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Remember that awkward HTC One (M8) ad with Gary Oldman?

by Justin Herrick | June 3, 2018June 3, 2018 12:00 pm PST

HTC wasn’t always struggling with flagships that fade fast every year. Turn back the clock, and remember the days when HTC was a force in the mobile industry. The Taiwanese brand was a leader after it assisted in Android’s launch. People knew HTC, and its mobile devices were often viewed as the best Apple and Samsung alternatives.

Those days are long gone, unfortunately. HTC can’t figure out a way to stand out in a crowded field dominated by a handful of competitors. Yet we’re still able to look back at the good days.

Rather than sticking with the establishment in 2014, HTC went on its own path. It took what worked for the One (M7) and made just the right tweaks. The all-metal unibody design stayed, but HTC reworked it with brushed aluminum. Then there was the groundbreaking dual-camera setup. You may see that on countless flagships now, but the One (M8) was a trailblazer ahead of its time.

As much as I loved the One (M8), there’s one very strange thing I still laugh about today.

The early advertisements for the phone featured award-winning English actor Gary Oldman. You’d think that would be brilliant, but he took on a way-too-serious approach. HTC made it even more awkward by putting Oldman in a dimly-lit home on a rainy night.

Oldman is repeating “blah, blah, blah” throughout the house. It’s initially comical given that, if you’re familiar with the actor, he’s typically in serious roles. He’s appeared in HannibalThe Darkest Hour, and The Dark Knight. So you laugh until, all of a sudden, Oldman turns serious for HTC and the One (M8).

The actor, staring straight into the camera, gives us this:

“It doesn’t matter what I say, because the all new HTC One (M8) is designed for people who form their own opinions. So go ahead. Ask the internet.”

HTC made an ad for millennials, but it used someone who millennials don’t know in a setting millennials aren’t familiar with. Most millennials are not living in a spacious, glass-built home in Los Angeles. They’re usually at home with their parents or crammed into a cardboard box-sized apartment with some friends.

Again, millennials also don’t know Gary Oldman. When HTC used Robert Downey Jr. the year before in an ad campaign, at least Iron Man 3 had just premiered.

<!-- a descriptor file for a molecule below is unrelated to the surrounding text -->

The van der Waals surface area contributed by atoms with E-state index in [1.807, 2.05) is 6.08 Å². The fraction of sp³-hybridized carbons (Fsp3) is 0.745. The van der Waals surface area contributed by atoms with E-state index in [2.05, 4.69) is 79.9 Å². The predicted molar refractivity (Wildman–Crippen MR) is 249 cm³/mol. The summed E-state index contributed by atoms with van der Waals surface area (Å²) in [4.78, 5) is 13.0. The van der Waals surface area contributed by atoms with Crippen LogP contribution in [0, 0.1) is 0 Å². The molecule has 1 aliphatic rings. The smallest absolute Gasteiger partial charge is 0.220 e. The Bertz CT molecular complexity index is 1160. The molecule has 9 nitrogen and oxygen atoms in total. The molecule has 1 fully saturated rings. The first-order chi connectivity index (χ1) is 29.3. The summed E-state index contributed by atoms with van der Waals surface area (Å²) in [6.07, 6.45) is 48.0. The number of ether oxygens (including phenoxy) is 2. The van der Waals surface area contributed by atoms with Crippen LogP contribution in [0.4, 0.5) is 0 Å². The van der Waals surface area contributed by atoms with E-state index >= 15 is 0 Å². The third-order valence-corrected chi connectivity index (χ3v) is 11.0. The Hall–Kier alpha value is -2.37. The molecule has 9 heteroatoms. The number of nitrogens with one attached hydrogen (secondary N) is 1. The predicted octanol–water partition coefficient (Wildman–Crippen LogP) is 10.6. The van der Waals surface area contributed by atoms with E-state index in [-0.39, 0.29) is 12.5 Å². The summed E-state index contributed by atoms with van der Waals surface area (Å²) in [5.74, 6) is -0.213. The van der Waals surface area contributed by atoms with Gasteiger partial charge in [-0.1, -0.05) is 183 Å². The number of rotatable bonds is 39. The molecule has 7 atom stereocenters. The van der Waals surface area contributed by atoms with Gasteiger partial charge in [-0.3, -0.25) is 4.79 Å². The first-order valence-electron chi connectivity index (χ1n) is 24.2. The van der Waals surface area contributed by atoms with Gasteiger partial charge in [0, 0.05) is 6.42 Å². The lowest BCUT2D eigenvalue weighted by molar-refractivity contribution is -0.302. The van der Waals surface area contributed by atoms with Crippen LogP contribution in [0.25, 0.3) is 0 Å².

The whole premise of the ad, by the way, is more ridiculous than anything else. Oldman looked into my soul to tell me that, unless I’m an independent thinker, I shouldn’t buy the One (M8).

Its purpose is not lost on me, in case you were concerned why I’m talking about an HTC ad from several years ago. Oldman was saying “blah, blah, blah” over and over again to emphasize how a phone should speak for itself. But let’s be real: HTC needed to tell the world about the One (M8) in 2014 as much as it does the U12+ in 2018.

The extended version of the ad, which didn’t get much airtime, elevates the awkwardness:

The theme remains the same. He’s not talking about the hardware or software. Instead, you’re reminded that HTC “doesn’t make phones for everyone.” So the One (M8) may or may not be the phone for you.

Oldman requests you go search on the web for information, which you might as well do because you certainly won’t get any from this ad. Then he stares into your soul yet again… for thirty seconds. It’s just you and an Oscar-winning actor having a staring match because he wants you to go online but you want him to speak in his British accent.

Going back a smidge, it’s truly bizarre HTC thought it’d communicate effectively with millennials in such a gloomy setting. Aside from having an actor they don’t know and literally saying nothing about the product, you barely see the One (M8).

The mistake teaches us a lesson. While he’s a terrific actor, Gary Oldman cannot sell mobile devices. More seriously, HTC’s consistently failed to educate consumers about its products. That’s true four years later as, following the sale of its mobile division, HTC desperately needs to release a hit.


Justin Herrick

Justin is easily attracted to power buttons. His interest in technology started as a child in the 1990s with the original PlayStation, and two...

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